Human error

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Paul "Red" Adair on Ekofisk 2/4 B during the blowout, 1977

On April 22, 1977, routine maintenance at Ekofisk Bravo platform led to a major disaster.

Safety valves had been removed and not replaced during maintenance, and the well spiraled out of control. The platform was evacuated immediately, but soon combined oil and gas spewing out of the hole. For an entire week, the platform sprayed oil and gas into the middle of the North Sea.

Just as the expertise for oil production in the North Sea came from a range of sources, especially the USA, so too did the expertise for combatting spills. When local attempts to stop the blowout at Ekofisk Bravo failed, the Phillips group contracted the Red Adair Company in Houston – famous oil firefighters – to cap the well. While the well had not caught fire, the danger that it might do so was great and had to be kept under a constant stream of water from the nearby "Seaway Falcon" ship.

Several attempts to kill the well failed over several days. Finally, in spite of the fact that a blow-out preventer had been installed upside down, the well was finally capped and the grand media event in the middle of the North Sea had ended.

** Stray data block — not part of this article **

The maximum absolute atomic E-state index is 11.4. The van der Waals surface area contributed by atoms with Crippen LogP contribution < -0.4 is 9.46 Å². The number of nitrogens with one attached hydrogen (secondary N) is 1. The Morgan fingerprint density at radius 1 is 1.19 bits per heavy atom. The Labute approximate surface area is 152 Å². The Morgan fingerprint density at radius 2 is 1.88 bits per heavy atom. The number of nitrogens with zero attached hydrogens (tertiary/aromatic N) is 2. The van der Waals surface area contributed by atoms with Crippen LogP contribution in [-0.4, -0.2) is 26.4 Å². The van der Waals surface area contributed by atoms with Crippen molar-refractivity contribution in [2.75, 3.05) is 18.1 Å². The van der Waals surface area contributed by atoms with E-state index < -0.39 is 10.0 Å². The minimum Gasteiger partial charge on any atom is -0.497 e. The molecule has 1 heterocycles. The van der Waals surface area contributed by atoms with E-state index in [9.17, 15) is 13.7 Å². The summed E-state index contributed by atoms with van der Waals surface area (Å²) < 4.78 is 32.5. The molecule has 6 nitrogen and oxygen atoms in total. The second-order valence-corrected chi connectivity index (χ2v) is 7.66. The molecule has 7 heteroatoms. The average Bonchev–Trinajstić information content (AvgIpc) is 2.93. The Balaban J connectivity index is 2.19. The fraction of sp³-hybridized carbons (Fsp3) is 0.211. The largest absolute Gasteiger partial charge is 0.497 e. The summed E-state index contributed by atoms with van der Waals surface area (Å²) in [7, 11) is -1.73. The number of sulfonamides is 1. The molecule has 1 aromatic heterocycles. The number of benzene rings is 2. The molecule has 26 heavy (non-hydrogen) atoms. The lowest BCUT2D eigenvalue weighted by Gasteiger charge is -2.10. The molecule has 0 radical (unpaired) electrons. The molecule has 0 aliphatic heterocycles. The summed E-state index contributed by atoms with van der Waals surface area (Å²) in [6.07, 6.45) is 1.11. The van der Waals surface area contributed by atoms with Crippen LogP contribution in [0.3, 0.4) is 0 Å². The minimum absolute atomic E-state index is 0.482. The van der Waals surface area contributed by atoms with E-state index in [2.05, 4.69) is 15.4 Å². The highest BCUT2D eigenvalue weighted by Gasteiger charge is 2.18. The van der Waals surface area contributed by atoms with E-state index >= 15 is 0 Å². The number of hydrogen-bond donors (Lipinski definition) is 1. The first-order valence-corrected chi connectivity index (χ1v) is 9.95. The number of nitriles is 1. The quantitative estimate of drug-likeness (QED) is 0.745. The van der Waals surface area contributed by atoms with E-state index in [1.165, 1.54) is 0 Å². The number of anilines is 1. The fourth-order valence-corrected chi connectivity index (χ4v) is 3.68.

The American Paul "Red" Adair, and especially his colleague "Boots" Hansen, became heroes in the media.

How to cite this page

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Alexander Badenoch, 'Human error', Inventing Europe, http://www.inventingeurope.eu/infrastructures/human-error

Sources

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  1. Kvendseth, Stig S. Giant Discovery: A History of Ekofisk Through the First 20 Years. Phillips Petroleum Company Norway, 1988.

About this tour

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High-risk ventures: Ekofisk and the dawn of North Sea oil

Developing the North Sea as a source of oil and gas was a complicated process. Multi-national petroleum firms negotiated with national governments to divide up the ocean floor and develop the necessary technologies. The Ekofisk field, which belonged to Norway, became the first field to be exploited. It soon became clear that while drilling rights could be divided, exploiting North Sea oil was a risk shared by all parties.

What's like this?

Fighting the Ekofisk Bravo blow out



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